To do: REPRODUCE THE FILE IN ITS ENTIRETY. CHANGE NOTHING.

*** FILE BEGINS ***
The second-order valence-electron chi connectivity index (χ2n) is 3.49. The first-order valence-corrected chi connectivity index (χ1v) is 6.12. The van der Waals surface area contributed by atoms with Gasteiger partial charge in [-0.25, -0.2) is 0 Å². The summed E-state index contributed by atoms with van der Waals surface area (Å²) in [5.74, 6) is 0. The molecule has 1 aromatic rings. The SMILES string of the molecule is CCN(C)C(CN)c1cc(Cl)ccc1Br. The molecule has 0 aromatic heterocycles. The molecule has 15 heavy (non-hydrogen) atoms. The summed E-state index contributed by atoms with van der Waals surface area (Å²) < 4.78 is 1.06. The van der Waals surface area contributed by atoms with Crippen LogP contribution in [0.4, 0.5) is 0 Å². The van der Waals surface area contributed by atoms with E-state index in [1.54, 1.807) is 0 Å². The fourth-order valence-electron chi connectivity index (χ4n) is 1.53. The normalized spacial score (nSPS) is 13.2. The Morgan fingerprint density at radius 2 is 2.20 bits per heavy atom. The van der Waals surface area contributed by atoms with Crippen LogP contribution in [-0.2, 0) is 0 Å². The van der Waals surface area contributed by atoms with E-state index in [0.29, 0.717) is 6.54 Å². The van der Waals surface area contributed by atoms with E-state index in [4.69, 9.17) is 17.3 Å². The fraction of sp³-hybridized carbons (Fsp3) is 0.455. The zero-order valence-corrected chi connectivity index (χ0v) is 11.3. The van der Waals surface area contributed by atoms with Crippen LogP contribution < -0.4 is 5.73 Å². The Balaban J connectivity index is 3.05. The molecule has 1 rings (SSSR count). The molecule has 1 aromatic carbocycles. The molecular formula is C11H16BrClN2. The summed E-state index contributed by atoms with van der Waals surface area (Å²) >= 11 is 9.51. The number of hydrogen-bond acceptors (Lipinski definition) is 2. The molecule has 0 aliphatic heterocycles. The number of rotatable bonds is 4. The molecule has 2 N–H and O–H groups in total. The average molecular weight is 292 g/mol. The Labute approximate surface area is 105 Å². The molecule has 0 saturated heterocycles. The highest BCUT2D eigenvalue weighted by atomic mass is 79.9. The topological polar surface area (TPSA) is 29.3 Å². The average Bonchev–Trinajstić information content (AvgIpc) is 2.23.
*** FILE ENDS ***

The second-order valence-electron chi connectivity index (χ2n) is 3.49. The first-order valence-corrected chi connectivity index (χ1v) is 6.12. The van der Waals surface area contributed by atoms with Gasteiger partial charge in [-0.25, -0.2) is 0 Å². The summed E-state index contributed by atoms with van der Waals surface area (Å²) in [5.74, 6) is 0. The molecule has 1 aromatic rings. The SMILES string of the molecule is CCN(C)C(CN)c1cc(Cl)ccc1Br. The molecule has 0 aromatic heterocycles. The molecule has 15 heavy (non-hydrogen) atoms. The summed E-state index contributed by atoms with van der Waals surface area (Å²) < 4.78 is 1.06. The van der Waals surface area contributed by atoms with Crippen LogP contribution in [0.4, 0.5) is 0 Å². The van der Waals surface area contributed by atoms with E-state index in [1.54, 1.807) is 0 Å². The fourth-order valence-electron chi connectivity index (χ4n) is 1.53. The normalized spacial score (nSPS) is 13.2. The Morgan fingerprint density at radius 2 is 2.20 bits per heavy atom. The van der Waals surface area contributed by atoms with Crippen LogP contribution in [-0.2, 0) is 0 Å². The van der Waals surface area contributed by atoms with E-state index in [0.29, 0.717) is 6.54 Å². The van der Waals surface area contributed by atoms with E-state index in [4.69, 9.17) is 17.3 Å². The fraction of sp³-hybridized carbons (Fsp3) is 0.455. The zero-order valence-corrected chi connectivity index (χ0v) is 11.3. The van der Waals surface area contributed by atoms with Crippen LogP contribution < -0.4 is 5.73 Å². The Balaban J connectivity index is 3.05. The molecule has 1 rings (SSSR count). The molecule has 1 aromatic carbocycles. The molecular formula is C11H16BrClN2. The summed E-state index contributed by atoms with van der Waals surface area (Å²) >= 11 is 9.51. The number of hydrogen-bond acceptors (Lipinski definition) is 2. The molecule has 0 aliphatic heterocycles. The number of rotatable bonds is 4. The molecule has 2 N–H and O–H groups in total. The average molecular weight is 292 g/mol. The Labute approximate surface area is 105 Å². The molecule has 0 saturated heterocycles. The highest BCUT2D eigenvalue weighted by atomic mass is 79.9. The topological polar surface area (TPSA) is 29.3 Å². The average Bonchev–Trinajstić information content (AvgIpc) is 2.23.